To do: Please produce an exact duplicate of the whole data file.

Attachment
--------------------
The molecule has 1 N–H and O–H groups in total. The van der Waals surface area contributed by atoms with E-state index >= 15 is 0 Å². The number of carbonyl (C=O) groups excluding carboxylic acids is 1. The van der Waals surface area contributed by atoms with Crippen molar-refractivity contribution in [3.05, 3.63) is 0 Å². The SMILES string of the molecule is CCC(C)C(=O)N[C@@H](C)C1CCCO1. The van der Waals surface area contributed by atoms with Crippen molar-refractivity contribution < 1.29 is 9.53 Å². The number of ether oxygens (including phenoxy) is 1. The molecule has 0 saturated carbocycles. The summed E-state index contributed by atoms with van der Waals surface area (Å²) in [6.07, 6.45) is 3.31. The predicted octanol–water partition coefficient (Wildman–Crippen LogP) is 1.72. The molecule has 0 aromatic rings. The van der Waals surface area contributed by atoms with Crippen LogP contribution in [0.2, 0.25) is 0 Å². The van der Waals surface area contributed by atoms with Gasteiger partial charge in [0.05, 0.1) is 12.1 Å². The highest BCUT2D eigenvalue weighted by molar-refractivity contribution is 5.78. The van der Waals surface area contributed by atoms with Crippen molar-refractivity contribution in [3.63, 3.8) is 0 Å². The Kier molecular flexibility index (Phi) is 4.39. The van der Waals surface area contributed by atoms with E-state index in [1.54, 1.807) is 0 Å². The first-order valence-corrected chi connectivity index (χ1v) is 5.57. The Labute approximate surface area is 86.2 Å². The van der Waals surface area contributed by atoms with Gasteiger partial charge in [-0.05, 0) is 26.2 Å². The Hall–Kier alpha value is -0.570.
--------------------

The molecule has 1 N–H and O–H groups in total. The van der Waals surface area contributed by atoms with E-state index >= 15 is 0 Å². The number of carbonyl (C=O) groups excluding carboxylic acids is 1. The van der Waals surface area contributed by atoms with Crippen molar-refractivity contribution in [3.05, 3.63) is 0 Å². The SMILES string of the molecule is CCC(C)C(=O)N[C@@H](C)C1CCCO1. The van der Waals surface area contributed by atoms with Crippen molar-refractivity contribution < 1.29 is 9.53 Å². The number of ether oxygens (including phenoxy) is 1. The molecule has 0 saturated carbocycles. The summed E-state index contributed by atoms with van der Waals surface area (Å²) in [6.07, 6.45) is 3.31. The predicted octanol–water partition coefficient (Wildman–Crippen LogP) is 1.72. The molecule has 0 aromatic rings. The van der Waals surface area contributed by atoms with Crippen LogP contribution in [0.2, 0.25) is 0 Å². The van der Waals surface area contributed by atoms with Gasteiger partial charge in [0.05, 0.1) is 12.1 Å². The highest BCUT2D eigenvalue weighted by molar-refractivity contribution is 5.78. The van der Waals surface area contributed by atoms with Crippen molar-refractivity contribution in [3.63, 3.8) is 0 Å². The Kier molecular flexibility index (Phi) is 4.39. The van der Waals surface area contributed by atoms with E-state index in [1.54, 1.807) is 0 Å². The first-order valence-corrected chi connectivity index (χ1v) is 5.57. The Labute approximate surface area is 86.2 Å². The van der Waals surface area contributed by atoms with Gasteiger partial charge in [-0.05, 0) is 26.2 Å². The Hall–Kier alpha value is -0.570.